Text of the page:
HOME ABOUT ARCHIVES MASTERCLASS BLOG SUBSCRIBE   SIGN IN

Bullish Patterns
Long Calls
Bull Call Spread
Bull Put Spread
Call Backspread
Long Call Ratio Spread
Naked Put
Synthetic Long Stock
The Collar
Covered Calls
Synthetic Long Call
Synthetic Short Put
Covered Straddle
Covered Strangle
Married Put
Protective Put

Bearish Patterns
Long Puts
Bear Put Spread
Bear Call Spread
Put Backspread
Long Put Ratio Spread
Naked Calls
Synthetic Short Stock
Synthetic Short Stock (split strikes)
Covered Put
Protective Call
Synthetic Short Call
Synthetic Long Put

Long Volatility
Long Straddle
Long Strangle
Short Call Butterfly
Short Put Butterfly
Short Iron Butterfly
Short Call Condor
Short Put Condor
Short Iron Condor
Long Guts
Strip
Strap
Short Call Ladder
Short Put Ladder
Long Call Synthetic Straddle
Long Put Synthetic Straddle

Short Volatility
Short Straddle
Short Strangle
Long Call Butterfly
Long Put Butterfly
Long Iron Butterfly
Long Call Condor
Long Put Condor
Long Iron Condor
Short Guts
Long Call Ladder
Long Put Ladder
Call Ratio Spread
Short Call Ratio Spread
Put Ratio Spread
Short Put Ratio Spread
Ratio Call Write
Ratio Put Write
Short Call Synthetic Straddle
Short Put Synthetic Straddle
Variable Ratio Write

print this page
send to a friend

Short Put Condor

Risk: limited
Reward: limited

General Description
Entering a short put condor entails selling (1) lower strike put, buying (1) middle strike put, buying (1) higher middle strike put and selling (1) higher strike put (same expiration month, distance between the two lower legs is equal to the distance between the two upper legs). It's essentially a combination of a lower strike bear put spread and a higher strike bull put spread, and it's similar to a short put butterfly except the long puts are spread out over two strikes.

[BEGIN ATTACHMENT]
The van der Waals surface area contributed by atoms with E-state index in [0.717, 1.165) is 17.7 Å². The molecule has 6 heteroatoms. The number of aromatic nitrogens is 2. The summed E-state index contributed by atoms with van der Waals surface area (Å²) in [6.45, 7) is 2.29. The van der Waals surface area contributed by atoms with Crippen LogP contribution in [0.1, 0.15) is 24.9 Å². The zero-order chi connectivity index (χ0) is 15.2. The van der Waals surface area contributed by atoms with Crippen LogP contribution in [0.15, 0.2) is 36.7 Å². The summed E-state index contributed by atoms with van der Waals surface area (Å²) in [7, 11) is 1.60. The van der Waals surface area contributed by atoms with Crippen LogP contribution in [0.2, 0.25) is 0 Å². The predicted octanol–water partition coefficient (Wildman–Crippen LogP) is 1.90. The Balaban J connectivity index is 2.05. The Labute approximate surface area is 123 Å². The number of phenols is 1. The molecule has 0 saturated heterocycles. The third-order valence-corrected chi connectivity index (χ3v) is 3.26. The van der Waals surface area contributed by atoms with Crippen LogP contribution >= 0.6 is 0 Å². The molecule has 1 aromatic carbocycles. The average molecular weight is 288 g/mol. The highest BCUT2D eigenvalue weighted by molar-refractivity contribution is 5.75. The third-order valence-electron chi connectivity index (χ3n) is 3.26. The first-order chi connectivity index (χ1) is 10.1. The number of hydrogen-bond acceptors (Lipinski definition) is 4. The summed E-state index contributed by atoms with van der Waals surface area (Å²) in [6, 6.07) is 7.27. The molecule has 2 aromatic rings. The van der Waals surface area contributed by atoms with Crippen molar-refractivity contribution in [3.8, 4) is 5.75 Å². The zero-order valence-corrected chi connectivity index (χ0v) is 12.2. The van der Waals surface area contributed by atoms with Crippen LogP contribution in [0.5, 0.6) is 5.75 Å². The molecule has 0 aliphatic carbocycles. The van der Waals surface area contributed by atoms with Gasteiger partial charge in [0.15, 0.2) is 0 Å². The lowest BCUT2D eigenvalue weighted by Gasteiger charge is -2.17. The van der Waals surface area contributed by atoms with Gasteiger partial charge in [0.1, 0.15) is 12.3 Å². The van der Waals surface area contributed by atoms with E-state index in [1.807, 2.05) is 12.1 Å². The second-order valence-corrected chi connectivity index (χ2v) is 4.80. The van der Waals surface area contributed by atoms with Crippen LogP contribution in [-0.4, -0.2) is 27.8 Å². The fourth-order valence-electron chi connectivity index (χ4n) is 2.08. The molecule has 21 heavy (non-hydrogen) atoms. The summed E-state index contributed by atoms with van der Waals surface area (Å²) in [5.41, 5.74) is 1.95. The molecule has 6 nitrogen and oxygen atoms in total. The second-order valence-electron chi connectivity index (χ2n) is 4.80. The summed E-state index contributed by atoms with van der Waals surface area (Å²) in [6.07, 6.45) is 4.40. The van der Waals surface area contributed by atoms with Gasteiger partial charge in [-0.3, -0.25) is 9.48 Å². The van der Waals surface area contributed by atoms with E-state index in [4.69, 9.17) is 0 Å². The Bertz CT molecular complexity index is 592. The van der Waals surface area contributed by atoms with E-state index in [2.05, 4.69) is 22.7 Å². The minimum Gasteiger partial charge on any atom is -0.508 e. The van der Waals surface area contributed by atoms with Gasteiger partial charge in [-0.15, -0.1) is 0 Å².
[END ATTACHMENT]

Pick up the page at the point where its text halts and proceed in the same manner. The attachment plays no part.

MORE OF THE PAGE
(draw a short put condor risk diagram here)

The Thinking
You're not bullish or bearish, but you do think a big move is coming and along with it, an expansion in volatility. You employ a lower strike bear put spread, which achieves max profitability when the underlying drops (although profitability is capped) and a higher strike bull put spread, which achieves max profitability when the underlying rallies (although profitability is capped). If you are correct, if the stock moves big (preferably above the upper strike or below the lower strike) you'll profit.

Example
XYZ is at $57.50, and your analysis says a big move is coming (earnings or some other big announcement). You sell (1) 50 put for $0.50 and buy (1) 55 put for $1.00 to complete the bear put spread. Then you buy (1) 60 put for $3.50 and sell (1) 65 put for $8.00 to complete the bull put spread. The net credit is $4.00.

Above the highest strike, all puts are out-of-the-money and expire worthless, and your profit is the net credit received when the trade was initiated.

Below the lowest strike, all puts are in-the-money and exactly cancel each other out. Your profit is the net credit collected when the trade was initiated. For example, at $40, the 50 put will be worth $10 ($9.50 loss), the 55 put will be worth $15 ($14.00 profit), the 60 put will be worth $20.00 ($16.50 profit) and the 65 put will be worth $25.00 ($17.00 loss). The net of this is $4.00 profit.

Between the middle strikes ($55 and $60), the max loss is suffered. After all, that’s where the lower strike bear put spread and the upper strike bull put spread both are at a max loss, so it’s a double whammy. As an example, at $57.5, the 50 put will be worthless ($0.50 profit), the 55 put will be worthless ($1.00 loss), the 60 put will be worth $2.50 ($1.00 loss) and the 65 put will be worth $7.50 ($0.50 profit). The net of this is $1.00 loss.

The PL chart below graphically shows where this trade will be profitable and at a loss.